A third of Scots say they have considered a career change as a direct result of the Covid pandemic, a new study has found.
The figures, uncovered by Glasgow Kelvin College, reveal one in four Scots believe the pandemic created new career opportunities while a third said they would seek education in new skills as a result of lockdown.
The survey of 1,000 people across the country found that 36% said they had been inspired by others to change careers, with the number even higher at 46% for 16 to 24-year-olds.
The study was conducted as a means of gauging how life in Scotland has transformed in the years following the first Covid lockdown on March 23, 2020.
Workplaces were completely altered as a result of the pandemic with home working becoming the norm for many.
Despite the ranging impact of Covid, one in four Scots agreed the uncertainties associated with the pandemic presented new opportunities for their career.
Around 49% said they no longer feel tied to a specific sector with 35% saying they would go to college to learn new skills, with this figure reaching 40% for Glaswegians in the survey.
Of those surveyed, Gen Z (46%) and Millennials (37%) feel retraining is easier at any age, compared to Gen X, who find this less so (26%).
Charlotte Smith, 26, was working in London’s hospitality sector during lockdown when she decided to move back to Glasgow to pursue a career in dietetics.
She said the pandemic made her realise how important her own goals were.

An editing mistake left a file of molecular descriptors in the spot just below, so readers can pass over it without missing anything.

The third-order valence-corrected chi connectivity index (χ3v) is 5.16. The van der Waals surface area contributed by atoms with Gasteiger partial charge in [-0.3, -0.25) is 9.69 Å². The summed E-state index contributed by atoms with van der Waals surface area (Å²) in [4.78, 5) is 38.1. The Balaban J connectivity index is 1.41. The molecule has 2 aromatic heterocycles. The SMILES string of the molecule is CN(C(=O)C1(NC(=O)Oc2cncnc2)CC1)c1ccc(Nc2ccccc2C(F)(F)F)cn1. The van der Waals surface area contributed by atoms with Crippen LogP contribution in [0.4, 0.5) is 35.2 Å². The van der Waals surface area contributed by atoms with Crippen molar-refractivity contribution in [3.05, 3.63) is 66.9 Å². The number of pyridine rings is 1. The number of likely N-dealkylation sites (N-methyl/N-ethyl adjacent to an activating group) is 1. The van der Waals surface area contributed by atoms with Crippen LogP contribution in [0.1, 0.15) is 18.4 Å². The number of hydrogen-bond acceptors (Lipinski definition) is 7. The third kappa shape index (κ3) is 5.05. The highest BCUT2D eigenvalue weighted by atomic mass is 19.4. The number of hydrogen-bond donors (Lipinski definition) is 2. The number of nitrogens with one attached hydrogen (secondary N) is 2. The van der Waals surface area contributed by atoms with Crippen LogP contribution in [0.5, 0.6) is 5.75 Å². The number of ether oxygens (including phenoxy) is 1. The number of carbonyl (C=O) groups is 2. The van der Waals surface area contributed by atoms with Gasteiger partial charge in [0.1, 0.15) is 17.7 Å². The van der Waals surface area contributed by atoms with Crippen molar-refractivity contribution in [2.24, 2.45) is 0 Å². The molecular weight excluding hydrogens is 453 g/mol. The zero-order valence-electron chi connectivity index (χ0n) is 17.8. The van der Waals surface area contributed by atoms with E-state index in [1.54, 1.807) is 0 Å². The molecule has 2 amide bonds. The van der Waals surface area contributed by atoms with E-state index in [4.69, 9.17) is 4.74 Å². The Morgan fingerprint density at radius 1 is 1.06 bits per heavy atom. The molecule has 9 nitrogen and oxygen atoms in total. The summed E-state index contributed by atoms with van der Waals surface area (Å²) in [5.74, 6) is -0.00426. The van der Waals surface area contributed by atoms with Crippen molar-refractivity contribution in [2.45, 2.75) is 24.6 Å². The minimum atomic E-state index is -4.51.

She said: “I’d worked my way up to restaurant manager during my nine-year hospitality career. But then Covid hit, and it made me realise life is too short not to go for your goals.
“I’ve always had an interest in food and well-being and decided to move back to Glasgow during lockdown where I applied for the Access to Dietetics course at Kelvin College.”
She is now planning to progress to university as a result of the change.
She said: “It opened huge doors and I’ve been offered four university places, accepting one at Glasgow Caledonian University to study Human Nutrition and Dietetics.
“Lockdown made me realise my passion and gave me the drive to go for it. When you know where you’re headed, it makes you highly determined and motivated.
“My end goal is to work in Paediatric Dietetics to support children who have eating disorders, where I’ll get the opportunity to help make lasting changes to a child’s life.”
Robin Ashton, vice principal of curriculum at Glasgow Kelvin College said: “The pandemic forced people to rethink their jobs and how they worked. When the world was forced to a pause, there was a realisation that you aren’t stuck in a role for the rest of your life, and there are other opportunities out there – whether that be education, retraining, or upskilling.”
Mr Ashton said the college has seen a rise in the number of people seeking to retrain for a job that better suits their lifestyle.
He added: “If there is a positive from Covid-19, it’s that it has allowed people to realise what they truly value and want from life.
“Glasgow Kelvin College has been the gateway to a new path for so many people since the pandemic, specifically supporting students to make ‘non-traditional’ choices, with excellent career opportunities for women in STEM, and equally good prospects for men entering childcare, caring, and nursing professions.”
STV News is now on WhatsApp
Get all the latest news from around the countryFollow STV News
Follow STV News on WhatsApp
Scan the QR code on your mobile device for all the latest news from around the country